Why does the whale have a hole on its back? - DALTONHURD

Why does the whale have a hole on its back?

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published by Hugo Plassot-Moizan on June 06, 2022 at 2:49 p.m.

We ask ourselves questions in a single day. Questions, questions and more questions. In some cases, the answer can be found easily and quickly, whether alone or with friends. But at other times, it’s much more complicated. Even if we do a lot of research, we can’t find answers to our questions. Every day, the Net Court offers you unusual information on a question that you probably ask yourself on a daily basis. You can then share your knowledge with your loved ones during a family dinner, for example.

After wondering, why do we call menstruation a woman’s period? We are now interested in wildlife and more specifically in the largest mammal on the planet: the whale. We will learn more about this famous hole on its back and its usefulness in the life of the animal.

Marine Mammal

Why does the whale have a hole on its back?

You can see it when it comes out of the water, the whale is a magnificent animal. It is the largest mammal that the planet can know at present. Unfortunately, several of these species are threatened. Indeed, this colossal animal contains several organs which are used in different industries (health, beauty, food, etc.).

If we know that they don’t have teeth like us, but a kind of huge brush that filters food passing through its huge mouth, there is an element that intrigues many people. It’s about hole the animal has on its back and from which liquid can be seen escaping when it rises to the surface. But what is it? We explain all this to you.

This little hole, we call it the vent. With us, we would call it the nostrils. This is the orifice located on the animal’s head, which allows it to expel inspired air. The position of the vents at the top of the skull allows these animals to not lifting your head completely out of the water to breathe. It is through this organ that whales expel their famous water jetgas from their breathing mixed with water droplets.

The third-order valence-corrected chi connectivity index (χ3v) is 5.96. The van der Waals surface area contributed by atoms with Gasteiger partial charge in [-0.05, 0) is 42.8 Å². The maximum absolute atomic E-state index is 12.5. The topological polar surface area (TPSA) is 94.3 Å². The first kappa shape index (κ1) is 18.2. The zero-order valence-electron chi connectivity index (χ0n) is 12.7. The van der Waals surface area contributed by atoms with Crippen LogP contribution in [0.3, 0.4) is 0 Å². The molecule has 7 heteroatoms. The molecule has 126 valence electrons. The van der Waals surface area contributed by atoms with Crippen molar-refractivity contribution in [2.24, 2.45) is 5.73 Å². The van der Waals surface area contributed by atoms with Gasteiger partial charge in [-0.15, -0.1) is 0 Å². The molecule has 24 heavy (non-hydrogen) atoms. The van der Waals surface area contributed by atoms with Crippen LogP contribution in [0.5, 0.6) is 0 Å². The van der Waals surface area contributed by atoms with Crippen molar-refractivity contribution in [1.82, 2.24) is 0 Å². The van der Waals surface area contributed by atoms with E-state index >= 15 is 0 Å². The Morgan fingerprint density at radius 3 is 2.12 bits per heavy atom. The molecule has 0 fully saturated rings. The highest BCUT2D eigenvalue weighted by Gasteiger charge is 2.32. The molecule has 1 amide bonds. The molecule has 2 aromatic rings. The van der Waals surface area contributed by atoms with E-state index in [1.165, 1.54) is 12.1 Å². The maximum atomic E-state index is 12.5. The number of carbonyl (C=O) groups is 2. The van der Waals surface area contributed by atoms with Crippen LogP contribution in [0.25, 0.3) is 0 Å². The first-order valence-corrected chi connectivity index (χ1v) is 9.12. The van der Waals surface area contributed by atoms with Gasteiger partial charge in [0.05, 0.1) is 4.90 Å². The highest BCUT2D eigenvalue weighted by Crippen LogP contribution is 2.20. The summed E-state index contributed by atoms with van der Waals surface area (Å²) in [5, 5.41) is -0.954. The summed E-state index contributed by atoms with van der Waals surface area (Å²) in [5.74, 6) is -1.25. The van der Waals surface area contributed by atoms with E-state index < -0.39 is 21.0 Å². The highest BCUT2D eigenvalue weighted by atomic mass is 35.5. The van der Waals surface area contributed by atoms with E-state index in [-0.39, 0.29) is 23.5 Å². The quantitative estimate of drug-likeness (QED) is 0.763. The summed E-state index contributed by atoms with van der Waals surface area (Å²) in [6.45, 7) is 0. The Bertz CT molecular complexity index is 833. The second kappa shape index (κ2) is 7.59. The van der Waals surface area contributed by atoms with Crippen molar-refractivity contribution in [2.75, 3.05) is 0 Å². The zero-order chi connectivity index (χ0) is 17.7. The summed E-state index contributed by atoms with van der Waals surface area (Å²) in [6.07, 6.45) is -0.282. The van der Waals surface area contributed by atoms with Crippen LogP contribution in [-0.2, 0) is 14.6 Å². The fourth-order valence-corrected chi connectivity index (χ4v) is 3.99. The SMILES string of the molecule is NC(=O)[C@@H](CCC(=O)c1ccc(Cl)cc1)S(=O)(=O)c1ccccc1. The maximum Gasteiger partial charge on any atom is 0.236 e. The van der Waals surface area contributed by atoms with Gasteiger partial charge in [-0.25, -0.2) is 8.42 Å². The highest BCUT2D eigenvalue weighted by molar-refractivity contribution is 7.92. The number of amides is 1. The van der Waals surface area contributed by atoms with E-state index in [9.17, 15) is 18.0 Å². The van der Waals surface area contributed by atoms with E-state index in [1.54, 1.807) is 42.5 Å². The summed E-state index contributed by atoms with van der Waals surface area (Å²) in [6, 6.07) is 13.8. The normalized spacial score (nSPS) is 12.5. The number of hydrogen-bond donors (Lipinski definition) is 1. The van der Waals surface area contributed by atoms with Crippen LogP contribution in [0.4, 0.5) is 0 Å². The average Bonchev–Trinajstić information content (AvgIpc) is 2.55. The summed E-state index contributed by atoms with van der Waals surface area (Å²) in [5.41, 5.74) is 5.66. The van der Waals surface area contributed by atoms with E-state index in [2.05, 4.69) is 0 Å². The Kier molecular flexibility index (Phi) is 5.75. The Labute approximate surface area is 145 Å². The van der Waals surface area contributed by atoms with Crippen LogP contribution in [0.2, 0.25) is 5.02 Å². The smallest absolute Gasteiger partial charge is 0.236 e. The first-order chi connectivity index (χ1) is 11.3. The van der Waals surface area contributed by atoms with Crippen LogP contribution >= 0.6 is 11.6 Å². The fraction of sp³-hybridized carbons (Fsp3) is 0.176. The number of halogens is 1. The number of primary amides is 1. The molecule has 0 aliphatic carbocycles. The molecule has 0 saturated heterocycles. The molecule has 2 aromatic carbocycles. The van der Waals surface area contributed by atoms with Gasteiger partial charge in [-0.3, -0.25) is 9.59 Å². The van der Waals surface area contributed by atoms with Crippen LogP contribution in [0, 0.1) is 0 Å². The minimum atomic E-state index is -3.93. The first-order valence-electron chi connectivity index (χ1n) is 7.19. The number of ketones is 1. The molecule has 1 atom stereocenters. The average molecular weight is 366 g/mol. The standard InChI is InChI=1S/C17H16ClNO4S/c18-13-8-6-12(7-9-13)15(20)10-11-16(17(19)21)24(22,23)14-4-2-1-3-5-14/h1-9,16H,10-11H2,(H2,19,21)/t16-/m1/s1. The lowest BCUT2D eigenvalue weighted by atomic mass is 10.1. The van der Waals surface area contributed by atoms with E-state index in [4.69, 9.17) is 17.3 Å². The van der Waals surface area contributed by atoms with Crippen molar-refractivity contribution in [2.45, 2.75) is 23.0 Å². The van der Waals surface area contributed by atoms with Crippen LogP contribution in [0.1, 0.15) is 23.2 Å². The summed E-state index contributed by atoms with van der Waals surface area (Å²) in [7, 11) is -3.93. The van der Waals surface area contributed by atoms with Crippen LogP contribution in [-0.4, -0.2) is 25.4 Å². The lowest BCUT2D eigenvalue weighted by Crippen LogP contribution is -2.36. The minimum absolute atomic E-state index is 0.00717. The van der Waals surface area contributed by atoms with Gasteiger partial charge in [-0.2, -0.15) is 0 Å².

During inspiration, the air passes through the vent, the nasal passage, the larynx, the trachea, and finally the lungs. On exhalation, it’s the reverse path! In large rorquals, for example, the inspiration-expiration cycle only takes one to two seconds. In addition, whales have the ability to renew 90% of the air from their lungs with each breath. By way of comparison, humans renew only 10 to 15% of the air.

There are other species that have this kind of characteristics, among them dolphins, porpoises, killer whales, belugas and minke whales but which are difficult to observe on the water. On the other hand, we can see very well the breath of the great whales. Its shape even makes it possible to distinguish the different species! Baleen whales have two blowholes while toothed whales have only one. the second vent having been modified in order to be used for echolocation. When cetaceans are diving, the vents are kept closed by fibrous plugs. To breathe, whales must consciously contract their muscles in order to open them.

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